The following OECD assessment and recommendations summarise Chapter 3 of the Economic Survey of France 2005 published on 16 June 2005.
Why does unemployment remain so high and participation so low?
The unemployment rate is currently 10% and has not been below 8% for twenty years, even at the cyclical peak of the late 1990s. There is room for discussion about the precise quantitative effects of strict employment protection and the minimum wage. But these effects, combined with the uncertainty over the cost of dismissal to the employer, and the fact that the minimum cost of labour exceeds the potential productivity of a number of low skilled workers, appear to be responsible for a large part of the high level of structural unemployment, especially among certain groups, such as youth and the long-term unemployed. These policies are intended to place part of the responsibility for income protection and security of employment on employers. Over the years the response of employers to these increases in labour costs has been to reduce the demand for labour even though reductions over the last decade in social insurance contributions for low paid workers have increased employment prospects for the low skilled. High employers' social insurance contributions have the same effect on the demand for labour at wage levels where these reductions no longer have an impact. On the other hand, the interaction of taxes, social security contributions and social benefits also leads to poor labour market performance by tending to reduce the supply of labour.
Unemployment and employment from a long-term perspective
1. As per cent of the age group labour force.
2. As per cent of the working age population.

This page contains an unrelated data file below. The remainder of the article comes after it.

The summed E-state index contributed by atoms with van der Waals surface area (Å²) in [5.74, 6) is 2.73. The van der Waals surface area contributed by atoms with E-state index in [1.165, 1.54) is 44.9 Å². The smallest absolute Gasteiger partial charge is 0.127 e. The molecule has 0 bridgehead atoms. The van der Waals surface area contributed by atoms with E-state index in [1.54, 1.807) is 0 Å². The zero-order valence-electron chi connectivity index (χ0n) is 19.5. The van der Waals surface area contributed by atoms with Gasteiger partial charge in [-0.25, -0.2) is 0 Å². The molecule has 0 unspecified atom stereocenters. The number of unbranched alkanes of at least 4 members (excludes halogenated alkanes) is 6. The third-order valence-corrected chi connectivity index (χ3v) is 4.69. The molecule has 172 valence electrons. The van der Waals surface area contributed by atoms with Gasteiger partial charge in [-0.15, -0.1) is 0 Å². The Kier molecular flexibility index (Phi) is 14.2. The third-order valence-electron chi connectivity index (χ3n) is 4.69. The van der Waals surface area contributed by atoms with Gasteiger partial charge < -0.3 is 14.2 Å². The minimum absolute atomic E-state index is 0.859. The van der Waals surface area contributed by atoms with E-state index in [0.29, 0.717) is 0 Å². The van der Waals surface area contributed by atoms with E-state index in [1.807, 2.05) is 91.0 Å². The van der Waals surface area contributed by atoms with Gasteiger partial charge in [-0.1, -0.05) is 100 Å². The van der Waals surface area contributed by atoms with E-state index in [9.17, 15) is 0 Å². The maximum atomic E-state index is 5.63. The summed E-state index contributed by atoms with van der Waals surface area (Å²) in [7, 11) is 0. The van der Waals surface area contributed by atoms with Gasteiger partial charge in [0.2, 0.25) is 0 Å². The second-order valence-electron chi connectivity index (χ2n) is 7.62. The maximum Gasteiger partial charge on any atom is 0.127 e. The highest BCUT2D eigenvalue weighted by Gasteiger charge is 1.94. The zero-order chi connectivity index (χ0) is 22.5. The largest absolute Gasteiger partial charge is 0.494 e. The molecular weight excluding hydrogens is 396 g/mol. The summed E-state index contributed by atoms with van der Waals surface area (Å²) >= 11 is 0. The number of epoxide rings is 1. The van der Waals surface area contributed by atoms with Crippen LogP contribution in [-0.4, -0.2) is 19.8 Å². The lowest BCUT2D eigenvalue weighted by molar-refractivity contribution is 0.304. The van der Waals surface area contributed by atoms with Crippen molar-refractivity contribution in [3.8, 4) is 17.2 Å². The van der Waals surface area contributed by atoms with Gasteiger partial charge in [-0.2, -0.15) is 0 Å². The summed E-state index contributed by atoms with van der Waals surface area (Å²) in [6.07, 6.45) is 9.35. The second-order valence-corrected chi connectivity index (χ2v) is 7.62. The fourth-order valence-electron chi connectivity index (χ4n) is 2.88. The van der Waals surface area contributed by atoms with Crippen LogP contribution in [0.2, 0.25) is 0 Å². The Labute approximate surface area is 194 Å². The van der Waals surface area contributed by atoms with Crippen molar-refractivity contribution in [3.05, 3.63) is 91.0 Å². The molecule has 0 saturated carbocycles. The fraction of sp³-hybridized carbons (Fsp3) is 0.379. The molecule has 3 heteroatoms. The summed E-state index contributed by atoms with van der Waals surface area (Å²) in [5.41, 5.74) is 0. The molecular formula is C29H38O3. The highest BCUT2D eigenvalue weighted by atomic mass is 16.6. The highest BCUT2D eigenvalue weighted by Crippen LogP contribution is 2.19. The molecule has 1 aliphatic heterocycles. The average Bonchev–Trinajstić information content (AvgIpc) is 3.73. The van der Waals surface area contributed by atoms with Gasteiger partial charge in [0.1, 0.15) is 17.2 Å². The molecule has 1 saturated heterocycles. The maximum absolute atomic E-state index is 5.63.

Source: OECD, ELS database.
When comprehensive account is taken of all taxes on labour income (personal income tax, social security contributions including the supplementary social security taxes CSG and CRDS) and income-tested social benefits, it is seen that marginal effective tax rates on labour are very high in France. Measures have been taken to reduce these disincentives, targeted on low income earners, such as reductions in employers' social security contributions and the prime pour l'emploi (PPE), an income tax credit for people in low paid jobs. Although the PPE has yet to be fully evaluated and would perhaps be more effective if applied to the CSG, which is deducted at source, rather than to income tax which is paid in arrears, these policies have had some beneficial effects on the labour market and should be maintained and if possible expanded. But increases in the minimum wage, the SMIC, such as those that resulted from the reduction in working time, work directly against measures to improve labour demand through reducing costs, although the further reductions in employers' contributions offset the effect on labour costs, at the expense of public finances. Future increases in the SMIC should be limited to those necessary to maintain its purchasing power, in order not to reduce employability among the low skilled.
Relative labour cost at the SMIC(1)
1. Labour cost including social charges of hiring a worker at the SMIC as a per cent of the same costs for an APW
Source: OECD calculations using INSEE data.
The government must not increase unnecessarily the number of measures designed to tackle certain difficulties in the labour market, and must avoid their misuse. For example, plans to subsidise private sector employers to recruit the long term unemployed through a "minimum activity income", the RMA, are worth implementing, but the contrat d'avenir ("contract for the future", a parallel measure for employment in the public sector) must aim at improving employability among certain categories of the unemployed rather than to increase total public sector employment. Furthermore, the RMA must be subject to a programme of realistic evaluation for cost-effectiveness, based on results achieved. One area where progress has been made is in reducing the incentive for people aged 55 60 to withdraw from the labour force. This progress needs to be maintained and other programmes, such as disability benefits, should not be allowed to become substitutes for the early retirement provisions that have been abolished, as has happened in some other countries.